PHP is the language we all love to hate, unless you do actually love it.
I just use it to get things done and most of the time it does get the job done. But I have to agree that speed is something that is uppermost on my mind. So while I welcome the improvements that FaceBook is making to the language in the form of HACK, I think that anything that speeds up the core language is good.
What they discovered was that JIT implementation was made difficult because of the way some of the core APIs were implemented. So it became a straight choice struggle to implement a JIT in an unfavourable environment or to change the environment - and this is what the new phpng branch is all about.
It doesn't actually implement any JIT compilation, but it still manages to squeeze a 20% speed improvement on running Wordpress. All of this has been achieved using only better memory usage and better core APIs.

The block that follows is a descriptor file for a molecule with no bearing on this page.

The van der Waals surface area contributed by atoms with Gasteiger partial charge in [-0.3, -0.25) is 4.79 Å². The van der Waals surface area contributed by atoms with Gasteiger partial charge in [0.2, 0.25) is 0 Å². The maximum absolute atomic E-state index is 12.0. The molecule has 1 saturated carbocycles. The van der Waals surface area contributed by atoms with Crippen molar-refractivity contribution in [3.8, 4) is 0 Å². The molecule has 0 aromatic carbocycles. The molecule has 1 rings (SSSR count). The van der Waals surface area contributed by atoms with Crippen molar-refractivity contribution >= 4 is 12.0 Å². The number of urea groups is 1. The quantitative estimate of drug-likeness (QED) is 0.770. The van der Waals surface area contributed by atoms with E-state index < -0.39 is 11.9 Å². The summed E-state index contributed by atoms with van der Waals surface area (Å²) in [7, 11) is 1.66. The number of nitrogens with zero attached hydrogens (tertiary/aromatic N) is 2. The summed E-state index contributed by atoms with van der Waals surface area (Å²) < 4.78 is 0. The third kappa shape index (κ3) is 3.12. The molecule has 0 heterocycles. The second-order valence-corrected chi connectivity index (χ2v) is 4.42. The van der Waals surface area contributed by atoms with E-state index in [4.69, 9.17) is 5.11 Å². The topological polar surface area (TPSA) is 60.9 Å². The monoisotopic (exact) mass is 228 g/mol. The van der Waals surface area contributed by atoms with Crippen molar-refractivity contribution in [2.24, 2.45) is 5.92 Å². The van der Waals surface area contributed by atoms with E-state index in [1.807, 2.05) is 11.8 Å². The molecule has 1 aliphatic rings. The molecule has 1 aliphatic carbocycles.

The technical details seem to involve changing the way that data values are stored. The Zend engine allocated all data on the heap and used a complex reference counting scheme. The new implementation stores the data structures on the stack using HashTable buckets. It seems to reduce memory use, heap allocation and to avoid the need for reference counting.
At the moment it is only an internal project and there is no suggestion that you should deploy it. You can download the code and try it out if you want to. There are also some unsupported extensions and some differences between it and PHP proper, but at the moment most of these all seem to be regarded as bugs.
There are plans for other improvements, but ultimately the goal has to be to implement JIT compilation and then presumably multi-stage JIT compilation.
The PHP group seems excited about it:
"The work on phpng, the doors it opens, the conversations it has started, the collaboration it is inspiring, are all worth getting excited about. But, we need to stay grounded, honest, and open; and say that there is much work to do in order to make the "Next Generation" a reality, this is only the start."
So it seems to be a "watch this space" situation - very STNG.
Sometimes it feels like we are back at the start of .NET and, instead of being a tried and trusted technology, everything has still to be implemented. So it is with DNX, the new all-purpose execution [ ... ]